If you’re tossing and turning, unable to fall asleep at night, and then hitting the snooze button again and again the next morning you’re not alone. Insomnia and difficulty sleeping is a common problem that most people experience at one (or more) time in their life. According to the American Academy of Sleep Medicine 30-35 percent of adults in the U.S. are afflicted with insomnia.
Although everyone is susceptible, it is more likely to affect older adults – especially women – as well as anyone experiencing stress or suffering from certain health problems. Everyone knows the clichéd way to overcome insomnia: counting sheep. However, there are many more effective insomnia treatments, both medical and natural, but first you need to learn about insomnia symptoms and insomnia causes to understand how you can start getting the sleep you need.
A neurologist and sleep medicine physician at the University of Alabama at Birmingham (UAB), Amy Amara, M.D., Ph.D., says there are many contributing factors to sleep loss. After treating patients at the UAB’s Sleep/Wake Disorders Center Amara says the best way to wake up feeling healthy and energized is simply to get a good night’s sleep. Unfortunately, with insomnia, that often feels like an impossible goal.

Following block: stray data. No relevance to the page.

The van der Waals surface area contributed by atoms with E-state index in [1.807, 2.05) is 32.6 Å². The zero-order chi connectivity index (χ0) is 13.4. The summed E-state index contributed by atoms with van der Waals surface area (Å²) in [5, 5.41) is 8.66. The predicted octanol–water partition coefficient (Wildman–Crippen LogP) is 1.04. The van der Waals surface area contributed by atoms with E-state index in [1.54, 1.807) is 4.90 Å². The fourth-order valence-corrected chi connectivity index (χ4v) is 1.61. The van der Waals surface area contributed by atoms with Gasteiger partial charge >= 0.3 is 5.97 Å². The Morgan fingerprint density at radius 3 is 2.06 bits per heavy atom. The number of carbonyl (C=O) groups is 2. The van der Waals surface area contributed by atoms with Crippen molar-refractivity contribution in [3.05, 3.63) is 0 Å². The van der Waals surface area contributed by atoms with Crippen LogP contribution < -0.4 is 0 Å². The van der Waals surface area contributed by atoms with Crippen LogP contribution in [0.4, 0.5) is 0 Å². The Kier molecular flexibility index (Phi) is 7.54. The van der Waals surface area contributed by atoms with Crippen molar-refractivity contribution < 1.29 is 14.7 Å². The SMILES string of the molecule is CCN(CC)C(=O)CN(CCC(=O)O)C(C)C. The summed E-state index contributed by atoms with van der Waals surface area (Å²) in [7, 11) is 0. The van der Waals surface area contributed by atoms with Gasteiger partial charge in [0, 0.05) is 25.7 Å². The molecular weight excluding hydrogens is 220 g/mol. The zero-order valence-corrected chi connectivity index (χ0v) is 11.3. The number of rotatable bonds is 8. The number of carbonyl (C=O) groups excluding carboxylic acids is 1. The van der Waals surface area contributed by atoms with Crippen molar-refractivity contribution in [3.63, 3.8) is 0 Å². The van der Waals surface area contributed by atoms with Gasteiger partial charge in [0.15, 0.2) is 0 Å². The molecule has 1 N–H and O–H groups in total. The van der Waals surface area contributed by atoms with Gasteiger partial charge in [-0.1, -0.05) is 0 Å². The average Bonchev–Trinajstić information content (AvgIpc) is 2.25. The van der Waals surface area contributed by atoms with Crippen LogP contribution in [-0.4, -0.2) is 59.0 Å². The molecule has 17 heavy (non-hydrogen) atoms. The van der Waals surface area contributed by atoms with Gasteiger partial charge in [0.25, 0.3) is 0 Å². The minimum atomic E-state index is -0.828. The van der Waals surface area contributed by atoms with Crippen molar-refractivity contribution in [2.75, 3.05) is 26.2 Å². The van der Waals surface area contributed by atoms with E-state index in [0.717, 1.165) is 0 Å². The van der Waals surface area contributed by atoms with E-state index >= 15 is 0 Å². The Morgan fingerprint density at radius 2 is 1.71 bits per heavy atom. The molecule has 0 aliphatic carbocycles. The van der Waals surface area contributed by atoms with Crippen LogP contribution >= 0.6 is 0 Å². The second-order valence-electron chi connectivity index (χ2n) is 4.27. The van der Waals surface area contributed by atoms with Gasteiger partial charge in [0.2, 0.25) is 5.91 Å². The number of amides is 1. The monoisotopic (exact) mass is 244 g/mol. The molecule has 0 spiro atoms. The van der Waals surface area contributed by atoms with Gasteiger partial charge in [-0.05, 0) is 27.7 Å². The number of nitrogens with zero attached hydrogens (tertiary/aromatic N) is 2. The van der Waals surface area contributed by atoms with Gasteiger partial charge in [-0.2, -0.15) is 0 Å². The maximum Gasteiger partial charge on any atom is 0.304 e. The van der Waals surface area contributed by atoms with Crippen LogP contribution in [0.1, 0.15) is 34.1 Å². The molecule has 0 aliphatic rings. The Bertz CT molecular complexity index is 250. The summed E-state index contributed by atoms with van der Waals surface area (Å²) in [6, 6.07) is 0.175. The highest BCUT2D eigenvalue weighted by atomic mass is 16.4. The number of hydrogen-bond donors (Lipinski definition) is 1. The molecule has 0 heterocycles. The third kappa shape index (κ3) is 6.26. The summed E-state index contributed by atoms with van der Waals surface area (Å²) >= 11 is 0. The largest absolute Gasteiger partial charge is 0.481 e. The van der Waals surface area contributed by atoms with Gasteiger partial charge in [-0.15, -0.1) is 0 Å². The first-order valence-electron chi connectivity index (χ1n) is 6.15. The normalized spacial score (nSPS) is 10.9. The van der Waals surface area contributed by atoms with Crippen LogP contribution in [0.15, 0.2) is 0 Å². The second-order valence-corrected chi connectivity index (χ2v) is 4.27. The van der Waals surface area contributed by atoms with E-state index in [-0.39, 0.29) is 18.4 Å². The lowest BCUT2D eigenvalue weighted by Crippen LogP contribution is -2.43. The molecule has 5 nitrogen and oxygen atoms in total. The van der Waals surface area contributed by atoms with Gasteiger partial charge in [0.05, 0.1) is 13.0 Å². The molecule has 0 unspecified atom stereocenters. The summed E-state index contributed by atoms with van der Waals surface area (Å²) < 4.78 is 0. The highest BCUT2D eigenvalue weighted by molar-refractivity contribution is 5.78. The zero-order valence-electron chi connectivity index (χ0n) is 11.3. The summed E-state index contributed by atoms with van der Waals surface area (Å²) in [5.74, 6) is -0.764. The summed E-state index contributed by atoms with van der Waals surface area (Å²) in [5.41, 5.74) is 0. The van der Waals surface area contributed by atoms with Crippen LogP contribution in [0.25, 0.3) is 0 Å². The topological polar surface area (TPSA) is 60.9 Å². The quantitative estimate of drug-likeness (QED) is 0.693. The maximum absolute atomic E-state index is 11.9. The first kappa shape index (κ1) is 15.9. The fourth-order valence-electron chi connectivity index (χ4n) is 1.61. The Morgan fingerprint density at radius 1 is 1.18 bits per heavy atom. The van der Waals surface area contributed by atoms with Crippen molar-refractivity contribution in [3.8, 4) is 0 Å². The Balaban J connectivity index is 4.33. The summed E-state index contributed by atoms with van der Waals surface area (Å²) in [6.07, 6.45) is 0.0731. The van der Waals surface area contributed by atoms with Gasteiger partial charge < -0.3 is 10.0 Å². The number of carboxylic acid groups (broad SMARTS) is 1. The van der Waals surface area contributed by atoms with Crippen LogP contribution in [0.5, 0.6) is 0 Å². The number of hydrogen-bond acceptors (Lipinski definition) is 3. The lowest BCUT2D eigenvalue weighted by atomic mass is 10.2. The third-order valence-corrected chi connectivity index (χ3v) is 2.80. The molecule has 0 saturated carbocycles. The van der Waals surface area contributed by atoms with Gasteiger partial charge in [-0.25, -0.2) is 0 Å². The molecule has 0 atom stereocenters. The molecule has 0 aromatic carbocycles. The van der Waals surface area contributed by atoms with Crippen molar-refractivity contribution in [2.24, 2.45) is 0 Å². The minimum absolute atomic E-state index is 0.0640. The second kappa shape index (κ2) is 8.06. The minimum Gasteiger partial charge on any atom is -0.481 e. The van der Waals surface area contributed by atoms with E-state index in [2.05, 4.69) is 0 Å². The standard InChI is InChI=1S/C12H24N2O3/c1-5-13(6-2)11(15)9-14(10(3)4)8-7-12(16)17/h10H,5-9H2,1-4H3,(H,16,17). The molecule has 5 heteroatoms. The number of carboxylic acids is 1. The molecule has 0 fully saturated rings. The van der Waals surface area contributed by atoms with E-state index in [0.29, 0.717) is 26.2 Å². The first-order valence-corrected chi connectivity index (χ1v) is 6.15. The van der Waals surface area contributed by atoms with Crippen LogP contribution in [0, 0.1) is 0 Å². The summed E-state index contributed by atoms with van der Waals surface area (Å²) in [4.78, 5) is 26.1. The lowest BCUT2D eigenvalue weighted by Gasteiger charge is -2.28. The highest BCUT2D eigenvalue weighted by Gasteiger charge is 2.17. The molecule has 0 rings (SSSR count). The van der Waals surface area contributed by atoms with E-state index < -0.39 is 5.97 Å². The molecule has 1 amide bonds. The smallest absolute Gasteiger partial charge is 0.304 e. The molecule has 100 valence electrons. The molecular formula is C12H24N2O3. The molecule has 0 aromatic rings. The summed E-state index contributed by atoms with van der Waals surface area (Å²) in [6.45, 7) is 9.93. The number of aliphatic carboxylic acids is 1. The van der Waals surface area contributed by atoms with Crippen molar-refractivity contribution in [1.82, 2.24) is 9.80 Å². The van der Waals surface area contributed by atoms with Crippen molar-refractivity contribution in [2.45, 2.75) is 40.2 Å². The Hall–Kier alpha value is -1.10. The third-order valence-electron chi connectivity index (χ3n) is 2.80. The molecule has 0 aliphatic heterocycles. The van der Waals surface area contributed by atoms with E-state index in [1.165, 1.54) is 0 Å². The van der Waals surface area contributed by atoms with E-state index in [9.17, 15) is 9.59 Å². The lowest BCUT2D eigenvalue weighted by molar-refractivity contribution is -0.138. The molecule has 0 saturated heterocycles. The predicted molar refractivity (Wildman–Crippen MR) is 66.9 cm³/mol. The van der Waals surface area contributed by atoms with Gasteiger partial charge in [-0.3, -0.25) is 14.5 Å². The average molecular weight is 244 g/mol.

Amara has a few suggestions to help those suffering from insomnia: “Cooler environments are helpful for promoting sleep. A hot bath just before bedtime may be helpful because the body temperature decreases quickly after getting out of the tub, thus promoting sleep. The best sleep environment is cool, dark and quiet.” She also recommends regular exercise, going to bed earlier and keeping all electronic devices away from the bedroom – including your cell phone.
In severe cases of insomnia, patients are often recommended to sleep specialists, who will perform tests that will help you better understand the nature of your sleep patterns and your individual sleep needs. Before seeking professional help, it’s beneficial to learn more about insomnia, so you can try to cure the problem naturally.